• Make Every Task Count – Start changing every little thing you do into an exercise in your target language. Need to make a shopping list? Do it in the target language. Memo for later? Target language. Keeping a journal? Target language. Compiling a hit list? Targe…. alright, don’t make a hit list. The more you can do in your target language, the better. It may take a while at first to look up all the words you don’t know. No worries, jot them down in a notebook for later. You’ll be impressed at how quickly you find yourself not needing to reach for the dictionary.
  • Update your Music Library – Clean out all the Backstreet Boys and Rick Astley, music in your native tongue isn’t going to get you anywhere. Spend a little time on YouTube or and dig up some artists who sing in the language you’re trying to acquire. If you’re too cheap to buy their music once you find something you like, make a Grooveshark playlist of all your favorites. Don’t just use this for passive listening either, learn some of those songs!
  • Find New Friends – Let’s be honest, all your friends are deadbeats and they say mean things about you when you’re not around. Besides, all they ever want to do is speak in your native language- that’s so last year! Ditch those losers and find some cool friends. Kidding aside, finding native speakers of your target language to interact with is a huge step in becoming fluent in that language. Join Lang-8 and start posting, do a search for the social network of choice for the country which speaks your target language, or look for a Meetup group dedicated to it. There are a million ways to find native speakers in your area, so get social and go find them.

I’m sure there are a multitude of other ways to build your own self-contained immersion zone, and if you have any good ones please share them in the comments, but these should get you started. Before long, you’ll find you’ve gotten much, much further than people who stick to classrooms or bury themselves in ‘Total Immersion’ textbooks written mostly in English.

Have any of these tactics worked for you? Do you have any insights about them, what is easy what’s hard etc.? Let us know in the comments!

Maximizing Efficiency the 80/20 Way

Golden Section Ratio by Patrick Hoesly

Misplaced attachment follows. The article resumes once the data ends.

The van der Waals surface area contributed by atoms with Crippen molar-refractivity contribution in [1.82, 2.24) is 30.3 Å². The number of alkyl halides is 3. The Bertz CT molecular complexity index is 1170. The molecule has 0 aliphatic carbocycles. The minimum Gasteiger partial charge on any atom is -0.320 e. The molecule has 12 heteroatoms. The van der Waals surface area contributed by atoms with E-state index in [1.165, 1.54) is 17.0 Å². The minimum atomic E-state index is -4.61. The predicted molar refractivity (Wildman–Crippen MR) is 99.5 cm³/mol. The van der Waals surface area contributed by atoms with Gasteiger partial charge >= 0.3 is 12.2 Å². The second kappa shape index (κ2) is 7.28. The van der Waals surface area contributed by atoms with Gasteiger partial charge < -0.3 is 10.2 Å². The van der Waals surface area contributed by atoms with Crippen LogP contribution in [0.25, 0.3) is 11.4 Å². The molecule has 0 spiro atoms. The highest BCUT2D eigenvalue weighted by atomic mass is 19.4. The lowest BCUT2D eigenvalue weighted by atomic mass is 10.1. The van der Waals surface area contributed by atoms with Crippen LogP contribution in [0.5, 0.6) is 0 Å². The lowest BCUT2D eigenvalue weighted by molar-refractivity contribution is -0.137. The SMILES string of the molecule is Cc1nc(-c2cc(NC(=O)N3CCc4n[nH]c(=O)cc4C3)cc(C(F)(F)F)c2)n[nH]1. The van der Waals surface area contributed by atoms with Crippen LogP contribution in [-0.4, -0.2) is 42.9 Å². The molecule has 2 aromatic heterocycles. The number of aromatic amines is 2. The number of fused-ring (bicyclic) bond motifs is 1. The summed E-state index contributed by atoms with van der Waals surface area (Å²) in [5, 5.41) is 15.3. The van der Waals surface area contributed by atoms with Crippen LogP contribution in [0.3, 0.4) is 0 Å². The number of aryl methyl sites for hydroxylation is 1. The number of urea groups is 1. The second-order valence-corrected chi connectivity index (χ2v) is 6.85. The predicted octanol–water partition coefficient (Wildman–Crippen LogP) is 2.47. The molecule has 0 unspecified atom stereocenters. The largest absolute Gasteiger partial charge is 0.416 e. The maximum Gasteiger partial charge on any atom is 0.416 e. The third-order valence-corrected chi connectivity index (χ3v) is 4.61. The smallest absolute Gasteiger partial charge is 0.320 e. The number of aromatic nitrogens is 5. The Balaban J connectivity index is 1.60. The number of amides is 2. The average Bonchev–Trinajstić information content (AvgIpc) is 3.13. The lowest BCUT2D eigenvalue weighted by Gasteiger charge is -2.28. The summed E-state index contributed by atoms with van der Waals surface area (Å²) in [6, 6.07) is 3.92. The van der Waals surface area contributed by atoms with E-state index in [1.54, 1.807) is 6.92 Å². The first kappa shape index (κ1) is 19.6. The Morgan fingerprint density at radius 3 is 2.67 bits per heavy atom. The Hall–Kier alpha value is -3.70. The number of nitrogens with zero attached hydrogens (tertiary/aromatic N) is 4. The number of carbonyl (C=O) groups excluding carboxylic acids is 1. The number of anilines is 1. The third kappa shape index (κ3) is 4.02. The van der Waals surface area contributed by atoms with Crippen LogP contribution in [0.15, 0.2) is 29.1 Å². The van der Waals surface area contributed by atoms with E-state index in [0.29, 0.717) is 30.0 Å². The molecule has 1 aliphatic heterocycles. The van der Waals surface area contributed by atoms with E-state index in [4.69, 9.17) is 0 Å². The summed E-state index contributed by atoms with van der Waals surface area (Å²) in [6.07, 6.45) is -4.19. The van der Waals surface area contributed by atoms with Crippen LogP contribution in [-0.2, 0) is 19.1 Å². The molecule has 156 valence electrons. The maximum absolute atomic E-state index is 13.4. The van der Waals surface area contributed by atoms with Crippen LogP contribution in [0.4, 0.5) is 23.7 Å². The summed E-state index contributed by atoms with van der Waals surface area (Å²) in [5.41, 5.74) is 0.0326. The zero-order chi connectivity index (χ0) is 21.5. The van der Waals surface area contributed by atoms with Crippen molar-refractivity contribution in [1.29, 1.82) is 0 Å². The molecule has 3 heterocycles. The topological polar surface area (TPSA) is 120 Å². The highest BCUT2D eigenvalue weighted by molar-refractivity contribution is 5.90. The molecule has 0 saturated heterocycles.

No complex math is needed to put the 80/20 principle to good use, just a bit of forethought.

If you’re familiar with anyone involved in the realm of Lifestyle Design (See our Recommended Reading list), I’m sure you’ve come across the Pareto principle before. For anyone who hasn’t, the Pareto principle (a.k.a. the 80/20 rule) essentially states that in almost every situation 80% of the effects are a result of 20% of the causes.

For example, 80% of profits come from 20% of customers, 80% of problems are caused by 20% of clients, 80% of the weight you lose is a result of 20% of your behavioral changes, etc.

Of course, actual ratios are rarely so consistent. It may be 95/5, 70/30, or whatever. The consistent part, the part that’s important to take away, is that in every case a majority of effects are brought about by a minority of causes.

So, why is this important?

It’s important because it means that, in general, there are two types of actions – those which fall into that 20% that cause 80% of the results, and those that fall into the 80% that are only responsible for that last little 20% of results. I call the first, the 20% with the big effect, High Return Variables and the latter, the majority responsible for that paltry 20%, Low Return Variables.

The 80/20 Rule in Practice: Examples of High and Low Return Variables

The two easiest real-world examples of this principle that come to mind are weight loss, and language learning. Alright, that may be because I’m right in the middle of a weight loss challenge and a language learning challenge, but still.